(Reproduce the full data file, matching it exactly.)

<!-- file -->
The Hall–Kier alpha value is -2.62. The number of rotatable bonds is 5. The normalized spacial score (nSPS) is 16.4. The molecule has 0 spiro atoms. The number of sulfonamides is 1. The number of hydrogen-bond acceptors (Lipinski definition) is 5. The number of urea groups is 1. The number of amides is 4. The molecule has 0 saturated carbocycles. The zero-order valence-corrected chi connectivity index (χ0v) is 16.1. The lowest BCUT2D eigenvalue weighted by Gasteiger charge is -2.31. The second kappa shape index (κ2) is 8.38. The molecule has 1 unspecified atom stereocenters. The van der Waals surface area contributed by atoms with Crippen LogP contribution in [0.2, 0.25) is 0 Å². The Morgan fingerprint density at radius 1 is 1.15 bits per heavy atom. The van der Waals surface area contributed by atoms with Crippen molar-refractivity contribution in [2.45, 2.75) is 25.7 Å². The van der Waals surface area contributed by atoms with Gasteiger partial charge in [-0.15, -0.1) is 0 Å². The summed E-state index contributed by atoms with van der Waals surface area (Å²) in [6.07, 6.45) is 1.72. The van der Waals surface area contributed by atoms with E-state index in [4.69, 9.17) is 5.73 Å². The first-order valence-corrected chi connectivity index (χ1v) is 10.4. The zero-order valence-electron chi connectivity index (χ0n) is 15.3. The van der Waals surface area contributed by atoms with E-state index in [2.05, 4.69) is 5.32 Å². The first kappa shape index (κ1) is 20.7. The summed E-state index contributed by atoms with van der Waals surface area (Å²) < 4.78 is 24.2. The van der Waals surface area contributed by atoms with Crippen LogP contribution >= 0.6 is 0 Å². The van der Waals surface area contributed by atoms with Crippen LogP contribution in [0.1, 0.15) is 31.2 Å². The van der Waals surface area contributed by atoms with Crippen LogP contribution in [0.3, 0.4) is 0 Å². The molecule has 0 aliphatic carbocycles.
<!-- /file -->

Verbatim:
The Hall–Kier alpha value is -2.62. The number of rotatable bonds is 5. The normalized spacial score (nSPS) is 16.4. The molecule has 0 spiro atoms. The number of sulfonamides is 1. The number of hydrogen-bond acceptors (Lipinski definition) is 5. The number of urea groups is 1. The number of amides is 4. The molecule has 0 saturated carbocycles. The zero-order valence-corrected chi connectivity index (χ0v) is 16.1. The lowest BCUT2D eigenvalue weighted by Gasteiger charge is -2.31. The second kappa shape index (κ2) is 8.38. The molecule has 1 unspecified atom stereocenters. The van der Waals surface area contributed by atoms with Crippen LogP contribution in [0.2, 0.25) is 0 Å². The Morgan fingerprint density at radius 1 is 1.15 bits per heavy atom. The van der Waals surface area contributed by atoms with Crippen molar-refractivity contribution in [2.45, 2.75) is 25.7 Å². The van der Waals surface area contributed by atoms with Gasteiger partial charge in [-0.15, -0.1) is 0 Å². The summed E-state index contributed by atoms with van der Waals surface area (Å²) in [6.07, 6.45) is 1.72. The van der Waals surface area contributed by atoms with E-state index in [4.69, 9.17) is 5.73 Å². The first-order valence-corrected chi connectivity index (χ1v) is 10.4. The zero-order valence-electron chi connectivity index (χ0n) is 15.3. The van der Waals surface area contributed by atoms with E-state index in [2.05, 4.69) is 5.32 Å². The first kappa shape index (κ1) is 20.7. The summed E-state index contributed by atoms with van der Waals surface area (Å²) < 4.78 is 24.2. The van der Waals surface area contributed by atoms with Crippen LogP contribution >= 0.6 is 0 Å². The van der Waals surface area contributed by atoms with Crippen LogP contribution in [0.1, 0.15) is 31.2 Å². The van der Waals surface area contributed by atoms with Crippen LogP contribution in [0.3, 0.4) is 0 Å². The molecule has 0 aliphatic carbocycles.